“How long should I wait for the opening of hotels of Ema Keithel? My mother is the only one to earn money to keep us away from going hungry. Now, Kwairamband Ema Keithel is not opening and my mother’s helper work in the hotel has stopped. So, as an elder brother of my family, I started labour work at a building construction site,” said Nongmeikakpam Johnson.
Johnson is studying in class eight at a government school located at Khurai, Imphal East. His father died while he was in class four. After that, his mother is looking after the family of two sons and one sister. His mother got CORONA positive in August. Nobody was there to look after the family, so he started working as a labour worker even if he is underage and is against the law.
“I heard about the Child Labour Act but hungry stomach does not allow following the child labour. People may help once or twice. But how long will they help the whole family? It is better to work and earn ourselves, living until die needs to fulfil our stomach,” he said.
Johnson further said, “I cannot see my mother in pain. My brother and sister are small; they do not know the trouble of my mother. So, I work and I will go to school also when it opens,” he added.
Keisham Pradip, a former member of Manipur Commission for Protection of Child Rights (MCPCR) said children are more prone to toxic stress, violence, exploitation and abuse. World food programme reports 300 million of children will miss meals provided in schools. Child vulnerability will increase and result in several other problems. Rich family’s children are vulnerable to abuse from elders, Cyberbullying and sexting. Among the children, those from poor families are more vulnerable to hunger, malnutrition, exploitation as labour and trafficking.
Right to food is inherent to life with dignity. Article 39 (a) of the constitution requires the state to direct its policies towards securing that all its citizens have the right to adequate means of livelihood) and Article 47 (State to raise the level of nutrition and standard of living of its people as a primary responsibility) to understand the state’s obligations to ensure effective realization of the right to life.
However, children under 18 years who are not in the voters’ List were grossly deprived of Targeted Public Distribution System (TPDS) food grains during the pandemic. Universalization of Mid-day Meal and Anganwadi supplementary food were not fully implemented, Pradip said.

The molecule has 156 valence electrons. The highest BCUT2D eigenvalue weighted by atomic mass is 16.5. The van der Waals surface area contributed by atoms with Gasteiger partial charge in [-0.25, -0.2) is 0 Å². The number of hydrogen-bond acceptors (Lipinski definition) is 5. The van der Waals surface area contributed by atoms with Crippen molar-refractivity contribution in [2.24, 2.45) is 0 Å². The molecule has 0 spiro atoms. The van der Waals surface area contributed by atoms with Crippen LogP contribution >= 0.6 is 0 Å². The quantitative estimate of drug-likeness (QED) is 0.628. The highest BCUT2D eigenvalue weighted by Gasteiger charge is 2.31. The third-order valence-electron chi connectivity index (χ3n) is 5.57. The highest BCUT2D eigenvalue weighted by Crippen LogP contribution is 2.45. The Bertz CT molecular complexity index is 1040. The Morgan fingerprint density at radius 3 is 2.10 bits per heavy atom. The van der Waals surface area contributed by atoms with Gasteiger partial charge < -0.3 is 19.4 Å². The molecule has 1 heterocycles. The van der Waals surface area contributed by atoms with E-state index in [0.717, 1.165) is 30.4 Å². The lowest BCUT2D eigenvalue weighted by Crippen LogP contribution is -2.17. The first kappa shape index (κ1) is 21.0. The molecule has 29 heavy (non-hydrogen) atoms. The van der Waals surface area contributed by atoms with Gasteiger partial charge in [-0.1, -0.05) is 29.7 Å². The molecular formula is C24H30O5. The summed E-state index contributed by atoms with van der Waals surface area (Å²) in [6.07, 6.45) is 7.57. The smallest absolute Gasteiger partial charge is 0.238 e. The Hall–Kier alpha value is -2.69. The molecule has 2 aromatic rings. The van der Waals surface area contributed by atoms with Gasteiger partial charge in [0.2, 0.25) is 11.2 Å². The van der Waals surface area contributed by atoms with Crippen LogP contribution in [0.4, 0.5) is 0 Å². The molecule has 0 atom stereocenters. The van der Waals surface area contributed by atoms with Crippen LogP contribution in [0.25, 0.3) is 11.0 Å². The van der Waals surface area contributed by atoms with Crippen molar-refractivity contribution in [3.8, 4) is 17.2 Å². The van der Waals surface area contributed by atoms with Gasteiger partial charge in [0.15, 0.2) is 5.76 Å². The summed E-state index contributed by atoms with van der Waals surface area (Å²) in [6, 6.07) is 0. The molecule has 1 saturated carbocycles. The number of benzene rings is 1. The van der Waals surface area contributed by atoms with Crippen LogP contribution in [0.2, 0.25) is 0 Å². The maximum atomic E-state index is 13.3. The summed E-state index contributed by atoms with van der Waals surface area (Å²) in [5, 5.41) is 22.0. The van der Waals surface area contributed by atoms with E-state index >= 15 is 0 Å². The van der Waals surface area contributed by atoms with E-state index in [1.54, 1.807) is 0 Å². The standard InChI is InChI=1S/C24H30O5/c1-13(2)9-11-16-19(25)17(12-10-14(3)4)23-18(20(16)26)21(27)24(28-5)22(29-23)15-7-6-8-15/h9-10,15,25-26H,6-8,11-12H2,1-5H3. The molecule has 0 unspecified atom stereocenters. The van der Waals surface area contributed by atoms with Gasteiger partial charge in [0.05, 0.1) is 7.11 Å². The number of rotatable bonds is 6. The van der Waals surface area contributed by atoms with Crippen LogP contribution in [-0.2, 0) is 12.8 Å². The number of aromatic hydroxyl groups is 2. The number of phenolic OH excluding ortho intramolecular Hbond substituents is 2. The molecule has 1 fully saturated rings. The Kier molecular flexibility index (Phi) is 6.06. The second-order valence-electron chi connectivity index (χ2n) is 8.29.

He said the increasing mental health issues reported, sudden spikes in substance abuse among children and skipping of routine immunization will give a long-term negative and fatal impact on the children.
Pradip also pointed out that unreported child marriage and child elopement is increasing in the state. He suggested that child-specific global and national planning for children should make. Prioritization of child vaccination, non-stop immunization, and accessible education required as immediate measures.
Research on the impact of COVID-19 should be conducted to study its pros and cons in respect to gender to take up special measures, he added.
According to research, India has the world largest education system with over 250 million students enrolled in over 15 million schools, nearly 37.4 million in 50,000 higher educational Institutions (HEIs).
According to the National Statistics Office (NSO), Only four per cent of the rural population and 23 per cent of the urban population of students above five years of age have access to a computer. Only 10 per cent of students are able to operate a computer, while 32.4 per cent of urban households 68 per cent of the population in India living in rural areas.
While for Manipur, the total number of senior secondary schools 247 (Govt. run 58) and total enrolment in all SS Schools is 65881; total secondary schools is 1120 (Govt. Secondary Schools 421); total enrolment in secondary schools is 88683; total enrolment in Govt. Secondary Schools is 17755. The dropout rate is 4.61 and transition rate from Class VIII to XI is 89, retention rate 95.39 and repetition is 0.39.
According to UNICEF, about 290 million children are affected by the closures of schools in India. The online classes during the lockdown were not as successful as a digital India drive could not even provide internet connectivity in all states of India. And, 240 million children already live in "multidimensional" poverty; the crisis will push an additional 120 million children from the region into poverty. The report also stated that India will account for a bulk of the deaths of children aged five and under.
Child Rights and You (CRY), an NGO, highlights that between 2005-06 and 2017-18, India's Multidimensional Poverty Index improved from 0.283 to 0.123 but the pandemic now threatens to undo most of this progress because there has been a negative impact on nearly all socioeconomic indicators.
The recent Annual Status of Education Report has estimated that there has been a sharp rise in out of school children in the age group of 6-18. It has gone up from 1.8 per cent in 2018 to 5.5 per cent in 2020, and among all children under 16 it has increased from 4 per cent to 5.5 per cent. Almost six million children are already out of school, which may rise further due to economic insecurity. One of the reasons is that the admission process in the schools could not be completed due to COVID-19 lockdowns and containment measures.
The survey conducted by the Right to Education Forum, Centre for Budget and Policy Studies and Champions for Girl’s Education stated in its survey report that about 70 per cent of the families didn’t have enough food, which puts studies, especially education of girls, most at risk.
In India, during the lockdown concerns for the well-being of daily wage workers among other underprivileged people were being reported from different sectors. On March 26, Finance Minister Nirmala Sitharaman announced a Rs 1.7 lakh-crore scheme, titled ‘Prime Minister Gareeb Kalyan scheme’ to address the concerns of poor, migrant workers and those who need help.
Of the special measures taken up by the Central government, the state Manipur has implemented poverty-alleviation programme, welfare programme for children, integrated child development services and child protection services (institutional and non-institutional services) to support communities. However, the efficacy of the implementation is yet to be checked.